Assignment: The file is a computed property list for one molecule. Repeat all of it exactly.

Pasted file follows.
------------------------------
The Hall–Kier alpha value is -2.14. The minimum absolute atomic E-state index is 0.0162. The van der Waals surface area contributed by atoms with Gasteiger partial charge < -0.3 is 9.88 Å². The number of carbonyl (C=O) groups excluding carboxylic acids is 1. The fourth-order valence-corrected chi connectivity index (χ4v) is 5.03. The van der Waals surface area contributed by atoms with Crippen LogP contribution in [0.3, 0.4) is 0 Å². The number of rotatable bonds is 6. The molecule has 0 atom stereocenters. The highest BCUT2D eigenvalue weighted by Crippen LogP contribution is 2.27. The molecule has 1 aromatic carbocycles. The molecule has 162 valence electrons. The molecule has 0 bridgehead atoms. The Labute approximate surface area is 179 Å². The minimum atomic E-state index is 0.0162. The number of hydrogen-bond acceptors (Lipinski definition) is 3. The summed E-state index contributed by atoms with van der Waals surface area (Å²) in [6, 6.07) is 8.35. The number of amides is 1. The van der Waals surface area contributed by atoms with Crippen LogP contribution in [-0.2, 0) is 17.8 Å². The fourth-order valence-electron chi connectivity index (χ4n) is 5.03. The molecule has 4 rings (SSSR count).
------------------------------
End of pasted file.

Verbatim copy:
The Hall–Kier alpha value is -2.14. The minimum absolute atomic E-state index is 0.0162. The van der Waals surface area contributed by atoms with Gasteiger partial charge < -0.3 is 9.88 Å². The number of carbonyl (C=O) groups excluding carboxylic acids is 1. The fourth-order valence-corrected chi connectivity index (χ4v) is 5.03. The van der Waals surface area contributed by atoms with Crippen LogP contribution in [0.3, 0.4) is 0 Å². The number of rotatable bonds is 6. The molecule has 0 atom stereocenters. The highest BCUT2D eigenvalue weighted by Crippen LogP contribution is 2.27. The molecule has 1 aromatic carbocycles. The molecule has 162 valence electrons. The molecule has 0 bridgehead atoms. The Labute approximate surface area is 179 Å². The minimum atomic E-state index is 0.0162. The number of hydrogen-bond acceptors (Lipinski definition) is 3. The summed E-state index contributed by atoms with van der Waals surface area (Å²) in [6, 6.07) is 8.35. The number of amides is 1. The van der Waals surface area contributed by atoms with Crippen LogP contribution in [-0.2, 0) is 17.8 Å². The fourth-order valence-electron chi connectivity index (χ4n) is 5.03. The molecule has 4 rings (SSSR count).